Toronto wants to mandate masks in indoor public spaces to slow the spread of COVID-19, a measure that Mayor John Tory said should happen province-wide.
Federally, there is a strong recommendation that Canadians wear masks in indoor spaces when it’s not possible to physically distance. Canada’s new coronavirus cases have slowed to just hundreds a day in June, whereas the neighbouring U.S. reached over 40,000 new cases a day recently.
Ontario reported 157 new cases of COVID-19 Tuesday, and seven deaths. The previous day saw 257 new cases, with 175 of them coming from a farm in Windsor-Essex that employs migrant workers. Hospitalizations related to the virus are trending down.
Most cases are coming from the Greater Toronto Area.
But an infectious diseases specialist told VICE he doesn’t think it’s necessary to mandate mask-wearing in Ontario, and that the government could instead be using this “lull” in COVID-19 cases to increase public trust.
On Tuesday, Tory announced he is tabling a motion to introduce a temporary bylaw in Toronto, calling for businesses to mandate mask-wearing in their establishments. The city is already making it mandatory to wear masks on public transit, effective July 2.
If the motion passes, it will take effect July 7, Tory said, and would last for the rest of the summer.
“We will continue to do everything we can to keep this virus from spreading and to avoid a resurgence of cases like we’re seeing in other jurisdictions in North America,” he said.
“Wearing fabric masks or face coverings keep you from unknowingly spreading this COVID-19 virus and keeps the people around you from spreading it to you.”
The motion is part of a report from Dr. Eileen de Villa, the city’s medical health officer.
De Villa said the more people that wear masks, the more effective it is as a public health measure, and that places with a mandate have higher rates of compliance.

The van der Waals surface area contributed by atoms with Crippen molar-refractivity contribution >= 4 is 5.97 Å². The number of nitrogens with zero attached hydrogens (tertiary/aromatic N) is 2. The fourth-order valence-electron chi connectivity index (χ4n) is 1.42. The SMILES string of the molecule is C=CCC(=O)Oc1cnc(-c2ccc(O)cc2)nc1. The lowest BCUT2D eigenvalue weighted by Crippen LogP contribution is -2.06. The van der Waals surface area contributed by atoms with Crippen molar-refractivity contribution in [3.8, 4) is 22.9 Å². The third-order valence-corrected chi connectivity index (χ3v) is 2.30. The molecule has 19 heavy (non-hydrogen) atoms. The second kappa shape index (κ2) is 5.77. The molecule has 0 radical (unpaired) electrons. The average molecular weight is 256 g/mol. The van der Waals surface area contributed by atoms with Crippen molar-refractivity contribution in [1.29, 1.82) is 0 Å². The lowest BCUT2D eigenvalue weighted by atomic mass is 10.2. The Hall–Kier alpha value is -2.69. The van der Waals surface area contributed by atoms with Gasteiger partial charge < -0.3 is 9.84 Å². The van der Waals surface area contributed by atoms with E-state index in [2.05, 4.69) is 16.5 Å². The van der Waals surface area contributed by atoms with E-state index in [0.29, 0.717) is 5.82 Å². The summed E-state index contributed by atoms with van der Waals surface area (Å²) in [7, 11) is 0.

Tory said there “won’t really be an aggressive enforcement” strategy ensuring that people are compliant.
He said the measure will largely depend on public education and businesses creating policies along the lines of “no mask, no service.” The Toronto Transit Commission is handing out 1 million masks as part of its mandatory mask rule.
Tory said the mayors and regional chairs in the Greater Toronto and Hamilton Area are calling on the Ontario government to mandate face coverings indoors in all large municipalities.
Dr. Issac Bogoch, an infectious disease specialist at University Health Network, said there’s no question that people should be wearing a mask when indoors and unable to physically distance.
“If you put on a mask, you reduce the risk of transmitting an infection to another person,” he said.
While he said he respects the mandate and will abide by it, he thinks the government could have used alternative approaches, such as the Alberta government’s decision to mass distribute masks.
So far, Alberta has handed out 14 million masks to municipalities, restaurants, seniors’ organizations, and places of worship.
In B.C., where there are now very few new cases per day, there is no mask mandate.
Bogoch said he would use the summer lull in cases to normalize wearing masks, in part by handing them out like “Halloween candy.” If Ontario communities face a second wave of cases in the fall, it may be easier to get people on board with a mask mandate, he said.
“If or when the time comes where things are not headed in the direction you’d like, and truly you believe that masks would make a meaningful impact in your community, you can enact a mandate if need be,” he said. “You never know, maybe you never need to mandate it because you have enough buy-in from the local community.”
Premier Doug Ford has rejected calls to make masks mandatory in indoor spaces, noting “we just don’t have the manpower for bylaw and police officers to be chasing people without masks.”
Bogoch said a province-wide mandate doesn’t necessarily make sense, because there are some places that have no cases or very cases of COVID-19.
He said another concern is equity, when it comes to who is penalized for not wearing a mask, and who has access to masks.
A recent report from the Canadian Civil Liberties Association found that Canadians violating physical distancing measures racked up $13 million in fines, with many tickets being issued in Quebec, Ontario, and Nova Scotia.
The report said that bylaw officers and cops racially profiled Black, and Indigenous people when handing out tickets, and targeted homeless people.
Many of the people who were ticketed for unreasonable reasons told VICE the interactions had reduced their goodwill towards public health officials.
In a statement on its website, the CCLA said it doesn’t support mandatory masks, as such a policy could be overly broad.
“New laws mandating masks are exactly the types of government action that tends to overshoot the mark, to the unreasonable and unjustified detriment of our freedoms,” the statement said.